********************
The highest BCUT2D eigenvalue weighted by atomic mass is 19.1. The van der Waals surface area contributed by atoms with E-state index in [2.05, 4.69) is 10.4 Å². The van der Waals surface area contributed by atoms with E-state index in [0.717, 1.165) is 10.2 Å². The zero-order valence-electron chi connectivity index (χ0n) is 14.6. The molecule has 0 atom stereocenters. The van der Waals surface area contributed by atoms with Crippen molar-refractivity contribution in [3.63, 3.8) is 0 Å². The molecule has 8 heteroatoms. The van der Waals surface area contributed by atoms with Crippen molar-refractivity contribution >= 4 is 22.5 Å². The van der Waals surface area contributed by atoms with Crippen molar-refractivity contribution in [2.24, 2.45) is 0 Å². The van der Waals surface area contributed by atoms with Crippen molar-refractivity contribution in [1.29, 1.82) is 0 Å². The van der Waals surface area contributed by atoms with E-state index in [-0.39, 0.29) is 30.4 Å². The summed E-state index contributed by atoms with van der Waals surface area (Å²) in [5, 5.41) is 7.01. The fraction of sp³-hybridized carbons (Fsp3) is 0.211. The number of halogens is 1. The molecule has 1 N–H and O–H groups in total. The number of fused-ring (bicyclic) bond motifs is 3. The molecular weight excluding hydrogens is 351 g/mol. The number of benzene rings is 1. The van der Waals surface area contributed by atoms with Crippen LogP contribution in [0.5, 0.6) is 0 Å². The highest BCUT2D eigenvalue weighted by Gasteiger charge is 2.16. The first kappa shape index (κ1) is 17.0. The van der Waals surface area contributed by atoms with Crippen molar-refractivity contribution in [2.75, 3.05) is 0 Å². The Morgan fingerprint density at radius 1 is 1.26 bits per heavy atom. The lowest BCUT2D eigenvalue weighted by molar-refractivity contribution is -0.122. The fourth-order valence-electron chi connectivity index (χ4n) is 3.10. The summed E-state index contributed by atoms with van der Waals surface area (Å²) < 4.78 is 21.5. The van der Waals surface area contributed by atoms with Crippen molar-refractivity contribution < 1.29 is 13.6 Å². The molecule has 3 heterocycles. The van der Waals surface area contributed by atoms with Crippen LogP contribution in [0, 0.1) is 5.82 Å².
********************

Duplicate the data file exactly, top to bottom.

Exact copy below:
The highest BCUT2D eigenvalue weighted by atomic mass is 19.1. The van der Waals surface area contributed by atoms with E-state index in [2.05, 4.69) is 10.4 Å². The van der Waals surface area contributed by atoms with E-state index in [0.717, 1.165) is 10.2 Å². The zero-order valence-electron chi connectivity index (χ0n) is 14.6. The molecule has 0 atom stereocenters. The van der Waals surface area contributed by atoms with Crippen molar-refractivity contribution in [3.63, 3.8) is 0 Å². The molecule has 8 heteroatoms. The van der Waals surface area contributed by atoms with Crippen molar-refractivity contribution >= 4 is 22.5 Å². The van der Waals surface area contributed by atoms with Crippen molar-refractivity contribution in [2.24, 2.45) is 0 Å². The van der Waals surface area contributed by atoms with Crippen molar-refractivity contribution in [1.29, 1.82) is 0 Å². The van der Waals surface area contributed by atoms with E-state index in [-0.39, 0.29) is 30.4 Å². The summed E-state index contributed by atoms with van der Waals surface area (Å²) in [5, 5.41) is 7.01. The fraction of sp³-hybridized carbons (Fsp3) is 0.211. The number of halogens is 1. The molecule has 1 N–H and O–H groups in total. The number of fused-ring (bicyclic) bond motifs is 3. The molecular weight excluding hydrogens is 351 g/mol. The number of benzene rings is 1. The van der Waals surface area contributed by atoms with Crippen LogP contribution in [0.5, 0.6) is 0 Å². The highest BCUT2D eigenvalue weighted by Gasteiger charge is 2.16. The first kappa shape index (κ1) is 17.0. The van der Waals surface area contributed by atoms with Crippen molar-refractivity contribution in [2.75, 3.05) is 0 Å². The Morgan fingerprint density at radius 1 is 1.26 bits per heavy atom. The lowest BCUT2D eigenvalue weighted by molar-refractivity contribution is -0.122. The fourth-order valence-electron chi connectivity index (χ4n) is 3.10. The summed E-state index contributed by atoms with van der Waals surface area (Å²) < 4.78 is 21.5. The van der Waals surface area contributed by atoms with Crippen molar-refractivity contribution < 1.29 is 13.6 Å². The molecule has 3 heterocycles. The van der Waals surface area contributed by atoms with Crippen LogP contribution in [0, 0.1) is 5.82 Å².